>commodiously embeds into Business Intelligence which creates an interurban transcendence

Wow.


It will be interesting to see how this will evolve and what impact will have it on US in long term.


Definitely skip the first 20 minutes or so. It's not just funding VR and what's obviously bubble areas.

Many investment companies are also making small loans to traditional industries like metals, farm, and fisheries. Fascinating stuff.


Not all businesses are "startups", the way the word is used in the West.


'Startup' comes from 'start[ing] up a business' - so 'startups are being created' doesn't strictly speaking make sense, or at least calling them 'startups' isn't adding anything not provided by 'created'.

You're right that the word is increasingly used to refer to SMEs that have been around years, are stable, etc. - just because it carries weight as a buzzword. But in the context of newly created businesses, that's exactly in-line with proper/original meaning.

(A better title might have been '12,000 new startups in China every day', or equally '12,000 businesses created in China every day'.)


You have it backwards. The term "startup" today commonly refers to what used to be called a "high-growth startup". The fact that new businesses such as SMEs that are not intended as high-growth ventures are using the term is a reversion to the original meaning.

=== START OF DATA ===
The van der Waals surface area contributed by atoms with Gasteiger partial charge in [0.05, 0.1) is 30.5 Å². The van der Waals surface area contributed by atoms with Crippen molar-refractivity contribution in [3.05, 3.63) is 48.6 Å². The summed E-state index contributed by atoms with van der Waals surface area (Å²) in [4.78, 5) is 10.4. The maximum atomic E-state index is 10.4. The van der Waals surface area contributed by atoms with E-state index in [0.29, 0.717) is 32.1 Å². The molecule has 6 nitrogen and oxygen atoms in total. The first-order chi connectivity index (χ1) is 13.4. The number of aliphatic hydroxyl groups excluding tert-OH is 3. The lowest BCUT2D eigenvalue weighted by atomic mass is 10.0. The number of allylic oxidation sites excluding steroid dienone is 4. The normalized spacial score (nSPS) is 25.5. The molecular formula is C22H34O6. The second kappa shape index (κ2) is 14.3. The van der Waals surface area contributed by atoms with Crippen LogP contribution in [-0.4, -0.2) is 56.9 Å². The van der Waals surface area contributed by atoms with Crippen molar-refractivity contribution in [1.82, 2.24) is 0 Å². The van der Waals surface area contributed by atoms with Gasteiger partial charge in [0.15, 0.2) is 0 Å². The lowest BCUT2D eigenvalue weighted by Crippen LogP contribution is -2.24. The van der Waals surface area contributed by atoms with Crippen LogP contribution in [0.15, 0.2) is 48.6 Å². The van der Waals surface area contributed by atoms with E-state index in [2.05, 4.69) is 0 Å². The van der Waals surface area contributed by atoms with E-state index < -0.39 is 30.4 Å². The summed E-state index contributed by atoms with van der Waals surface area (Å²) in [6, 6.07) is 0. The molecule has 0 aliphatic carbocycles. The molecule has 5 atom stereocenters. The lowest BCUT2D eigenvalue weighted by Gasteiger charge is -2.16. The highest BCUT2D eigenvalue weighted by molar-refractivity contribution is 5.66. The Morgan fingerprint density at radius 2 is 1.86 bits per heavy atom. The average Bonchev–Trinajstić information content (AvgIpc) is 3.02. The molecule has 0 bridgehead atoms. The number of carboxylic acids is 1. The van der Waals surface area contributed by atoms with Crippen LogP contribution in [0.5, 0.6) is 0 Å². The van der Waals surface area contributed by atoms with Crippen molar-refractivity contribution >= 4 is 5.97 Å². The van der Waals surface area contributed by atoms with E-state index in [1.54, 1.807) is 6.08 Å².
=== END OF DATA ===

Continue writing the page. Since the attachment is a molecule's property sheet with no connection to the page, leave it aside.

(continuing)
It is no bad thing to have to start using the "high-growth" qualifier again.


I'm sorry, I don't see where we disagree... What do I have 'backwards'?

I said SMEs that 'have been around years, are stable etc.' is a misuse - not newly created businesses (high growth or not).


Ah, I read too much into that bit. My apologies.


There are a few thousand created a day in the US. Given that the US population is a third and more developed/mature, these numbers seem normal.


Again i feel like everybody is using the word start up to replace the word business.


I feel like these people have no clue what they are investing in. Is it just me? :)